One option is to add kratom to the Lyrica. Kratom is a natural leaf product that acts somewhat like an opioid. It is available in most states over the internet.

Long term, your best option, if you qualify, is IV iron infusions.
Blessings,
Holland

brossman
Posts: 17
Joined: Sat Apr 20, 2019 4:20 pm

Re: Getting used to Lyrica

Postby brossman » Sun May 26, 2019 1:58 am

Luckily I'm working with a doctor at Mayo who will prescribe opioids. We have discussed the possibility that Lyrica won't work for me and then we would move onto opioids.
In the meantime, I might try to get some kratom as suggested. I am so reluctant to add back any pramipexole at this time as I just got off of it - even the tiniest dose recommended.
My last ferritin one month ago was 197, so my doctor is not recommending IV iron infusion at this time. She actually said there is some evidence (which I have not seen) that people with a strong family history (my maternal grandmother, mother and sister) of RLS do not respond as well to an iron infusion.
I'm going to give the Lyrica a little bit more time to see if I adapt better to it and I can find a dose that controls my symptoms.
Thanks for the support.

stjohnh
Posts: 884
Joined: Sun Feb 14, 2016 3:13 pm
Location: Palo Alto, California

Re: Getting used to Lyrica

Postby stjohnh » Sun May 26, 2019 12:35 pm

brossman wrote:... She actually said there is some evidence (which I have not seen) that people with a strong family history (my maternal grandmother, mother and sister) of RLS do not respond as well to an iron infusion.
...


Interesting comment. Your family history is EXACTLY the same as mine, except that, in addition to a sister with RLS, my brother also has RLS. I responded beautifully to IV Iron. So, on a sample of one, a strong family history doesn't seem to indicate a poor response to IV Iron.

Also, on a theoretical basis (IE, RLS in most people is caused by polygenic abnormalities causing poor iron transport across the blood-brain barrier) I would expect the opposite: that most people with a strong family history would respond better to IV Iron than people without a strong family history of RLS.
Blessings,
Holland

brossman
Posts: 17
Joined: Sat Apr 20, 2019 4:20 pm

Re: Getting used to Lyrica

Postby brossman » Mon May 27, 2019 3:19 pm

I'm trying to get into Hopkins for evaluation and treatment, but the last time I called they were not accepting new patients. I have a new request in for an appointment. Although I'm being treated at Mayo in their sleep disorder clinic, I think I might get better treatment at Hopkins. My Mayo doctor is willing to do IV iron but said she didn't think it would help with my ferritin close to 200 (that may be a difference between Mayo and Hopkins in terms of what they recommend). Have successfully weaned off pramipexole and am only on Lyrica right now. It is helping moderately well at a dose of 300 mg, split between an am and pm dose. However, I have no energy to do anything and am so tired. I can also tell that it has increased my appetite, which I do not want as part of my impulse control disorder with pramipexole was binge eating with resultant weight gain. I don't want more weight gain on top of what I've already gained! I will give it another week on this dose to see if I adapt to it.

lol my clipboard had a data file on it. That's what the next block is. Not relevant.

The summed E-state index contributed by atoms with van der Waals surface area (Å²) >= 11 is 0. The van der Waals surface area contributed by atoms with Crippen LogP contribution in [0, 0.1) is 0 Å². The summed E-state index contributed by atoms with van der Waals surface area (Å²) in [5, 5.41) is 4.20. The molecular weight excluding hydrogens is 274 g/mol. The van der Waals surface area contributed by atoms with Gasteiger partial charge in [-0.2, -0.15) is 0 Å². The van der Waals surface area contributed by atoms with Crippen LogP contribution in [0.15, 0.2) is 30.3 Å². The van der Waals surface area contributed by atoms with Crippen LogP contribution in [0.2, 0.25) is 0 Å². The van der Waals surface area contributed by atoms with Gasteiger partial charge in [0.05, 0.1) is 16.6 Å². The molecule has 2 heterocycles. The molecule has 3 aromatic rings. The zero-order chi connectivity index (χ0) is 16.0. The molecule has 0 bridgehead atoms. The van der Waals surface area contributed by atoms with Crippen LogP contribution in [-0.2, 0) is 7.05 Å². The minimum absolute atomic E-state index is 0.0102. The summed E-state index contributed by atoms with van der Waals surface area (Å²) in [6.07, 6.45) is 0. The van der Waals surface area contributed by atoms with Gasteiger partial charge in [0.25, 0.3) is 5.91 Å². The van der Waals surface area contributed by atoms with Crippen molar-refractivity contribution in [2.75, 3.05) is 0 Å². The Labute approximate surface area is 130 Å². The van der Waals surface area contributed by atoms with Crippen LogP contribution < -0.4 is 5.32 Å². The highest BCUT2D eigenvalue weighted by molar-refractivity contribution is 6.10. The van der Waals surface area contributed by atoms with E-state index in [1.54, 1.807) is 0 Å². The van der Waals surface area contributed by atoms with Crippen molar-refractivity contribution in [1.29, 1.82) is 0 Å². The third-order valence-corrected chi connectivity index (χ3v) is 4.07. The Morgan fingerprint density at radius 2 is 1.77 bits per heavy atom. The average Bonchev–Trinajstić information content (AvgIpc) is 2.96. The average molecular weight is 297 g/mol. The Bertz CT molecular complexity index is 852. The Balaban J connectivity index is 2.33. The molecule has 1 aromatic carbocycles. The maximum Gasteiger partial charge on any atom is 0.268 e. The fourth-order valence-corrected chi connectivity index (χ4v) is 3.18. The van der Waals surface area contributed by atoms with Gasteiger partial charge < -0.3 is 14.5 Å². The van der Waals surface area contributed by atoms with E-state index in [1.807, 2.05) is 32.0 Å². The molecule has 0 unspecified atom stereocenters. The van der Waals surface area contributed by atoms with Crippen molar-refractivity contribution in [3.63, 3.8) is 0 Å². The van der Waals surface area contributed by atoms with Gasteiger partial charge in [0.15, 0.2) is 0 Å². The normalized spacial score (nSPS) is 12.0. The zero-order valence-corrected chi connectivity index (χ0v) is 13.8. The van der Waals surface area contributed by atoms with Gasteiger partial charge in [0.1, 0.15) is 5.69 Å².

badnights
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Re: Getting used to Lyrica

Postby badnights » Mon May 27, 2019 10:06 pm

I would be very cautious if you consider adding back a tiny pramipexole dose - I would in fact wait longer before trying.

As per Holland's note re opioids, I will add to it that the hyperalertness that opioids cause (in WED/RLS patients) might exacerbate your situation - the hyperalertness seems to coincide with the medication's time of greatest effectiveness, i.e. nightime, so it wouldn't have much/any beneficial effect on your next-day Lyrica-induced grogginess. (in case you were wondering).

But with both the Lyrica and the chosen opioid at a low enough dose, you may not suffer from either side effect.

If your Mayo doc is working so well with you, and is so knowledgeable about WED/RLS, what might be better at Johns Hopkins? Are you hoping maybe they will give you iron infusions?
Beth - Wishing you a restful sleep tonight
Click for info on WED/RLS AUGMENTATION & IRON
I am a volunteer moderator. My posts are not medical advice. My posts do not reflect RLS Foundation opinion.